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Therapy as First-line Treatment for ADHD

kid therapyUnfortunately, when parents learn that their child is diagnosed with attention-deficit hyperactivity disorder, a pharmaceutical intervention is often called upon.

New findings from the largest-ever study on the best treatments for ADHD suggests the initial preference for stimulant-based drugs is misguided, say researchers at the American Psychological Association Annual Convention.

Research by William Pelham, PhD, of the State University of New York at Buffalo, and others shows that when children are treated with behavioral interventions — and their parents are trained to better manage their children’s behavior — medication is used less often.

And, when it is used, it’s administered in much smaller doses, Pelham said.

“Medication should not play nearly as large a role as it does now in treatment of ADHD,” Pelham said.

That’s because while medications address ADHD symptoms such as restlessness and fidgeting in a classroom, they don’t address the impairments caused by ADHD. Those include a lack of successful interactions with peers, deficits in reading and math skills, and difficult relations with parents and family members.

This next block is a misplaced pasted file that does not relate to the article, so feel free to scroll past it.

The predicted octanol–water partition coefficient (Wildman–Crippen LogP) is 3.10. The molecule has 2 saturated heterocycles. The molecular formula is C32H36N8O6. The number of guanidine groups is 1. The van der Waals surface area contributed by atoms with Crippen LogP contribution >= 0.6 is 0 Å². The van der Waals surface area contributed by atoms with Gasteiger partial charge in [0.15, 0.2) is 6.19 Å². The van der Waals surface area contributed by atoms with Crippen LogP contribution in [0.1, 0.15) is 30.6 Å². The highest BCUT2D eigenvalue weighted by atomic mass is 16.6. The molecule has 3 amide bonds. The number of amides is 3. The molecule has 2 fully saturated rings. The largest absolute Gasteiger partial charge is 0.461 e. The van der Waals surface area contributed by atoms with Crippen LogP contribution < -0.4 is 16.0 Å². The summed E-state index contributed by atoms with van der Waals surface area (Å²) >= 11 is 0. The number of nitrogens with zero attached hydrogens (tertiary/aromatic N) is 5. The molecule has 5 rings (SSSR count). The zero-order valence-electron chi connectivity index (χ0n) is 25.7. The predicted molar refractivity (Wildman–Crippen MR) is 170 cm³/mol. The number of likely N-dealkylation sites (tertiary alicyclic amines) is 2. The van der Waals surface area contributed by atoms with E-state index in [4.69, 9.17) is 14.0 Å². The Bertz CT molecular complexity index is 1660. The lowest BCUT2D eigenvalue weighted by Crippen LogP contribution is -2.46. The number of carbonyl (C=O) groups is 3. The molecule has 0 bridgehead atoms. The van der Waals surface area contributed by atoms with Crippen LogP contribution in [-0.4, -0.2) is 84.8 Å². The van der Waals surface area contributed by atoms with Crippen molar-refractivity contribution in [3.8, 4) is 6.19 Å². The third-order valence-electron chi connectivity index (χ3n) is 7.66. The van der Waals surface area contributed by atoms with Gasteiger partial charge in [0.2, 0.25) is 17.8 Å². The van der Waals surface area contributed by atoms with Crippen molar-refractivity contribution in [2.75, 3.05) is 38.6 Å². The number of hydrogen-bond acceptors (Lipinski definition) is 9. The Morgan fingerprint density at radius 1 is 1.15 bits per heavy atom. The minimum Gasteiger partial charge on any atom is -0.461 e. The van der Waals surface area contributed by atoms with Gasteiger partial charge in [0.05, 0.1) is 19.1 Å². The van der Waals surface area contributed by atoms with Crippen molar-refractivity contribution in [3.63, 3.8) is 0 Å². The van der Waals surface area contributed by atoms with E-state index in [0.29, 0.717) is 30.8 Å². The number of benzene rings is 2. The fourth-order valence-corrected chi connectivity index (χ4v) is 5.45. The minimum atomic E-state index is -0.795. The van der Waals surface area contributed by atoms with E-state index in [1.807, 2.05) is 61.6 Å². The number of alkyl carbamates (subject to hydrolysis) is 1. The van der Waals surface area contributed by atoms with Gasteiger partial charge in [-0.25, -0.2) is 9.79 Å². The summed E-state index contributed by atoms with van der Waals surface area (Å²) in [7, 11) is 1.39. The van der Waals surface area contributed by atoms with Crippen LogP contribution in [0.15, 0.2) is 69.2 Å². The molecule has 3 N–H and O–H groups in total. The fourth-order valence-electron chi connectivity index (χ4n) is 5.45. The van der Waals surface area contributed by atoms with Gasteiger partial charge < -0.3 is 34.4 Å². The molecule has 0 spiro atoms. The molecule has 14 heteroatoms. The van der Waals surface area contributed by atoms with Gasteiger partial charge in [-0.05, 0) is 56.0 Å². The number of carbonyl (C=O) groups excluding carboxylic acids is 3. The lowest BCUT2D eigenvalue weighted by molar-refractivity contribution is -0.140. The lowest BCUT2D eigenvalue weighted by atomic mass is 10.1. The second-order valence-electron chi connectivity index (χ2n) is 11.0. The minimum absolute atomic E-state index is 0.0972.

Pelham also pointed out that researchers still don’t know what long-term effects these medications may have. So far, research indicates that ingesting a large amount of drugs, particularly in higher doses over years of treatment in childhood, may reduce a child’s adult height by two inches, Pelham said.

Source: American Psychological Association

Therapy as First-line Treatment for ADHD

Rick Nauert PhD

Rick Nauert, PhDDr. Rick Nauert has over 25 years experience in clinical, administrative and academic healthcare. He is currently an associate professor for Rocky Mountain University of Health Professionals doctoral program in health promotion and wellness. Dr. Nauert began his career as a clinical physical therapist and served as a regional manager for a publicly traded multidisciplinary rehabilitation agency for 12 years. He has masters degrees in health-fitness management and healthcare administration and a doctoral degree from The University of Texas at Austin focused on health care informatics, health administration, health education and health policy. His research efforts included the area of telehealth with a specialty in disease management.

APA Reference
Nauert PhD, R. (2018). Therapy as First-line Treatment for ADHD. Psych Central. Retrieved on February 19, 2019, from
Scientifically Reviewed
Last updated: 8 Aug 2018
Last reviewed: By a member of our scientific advisory board on 8 Aug 2018
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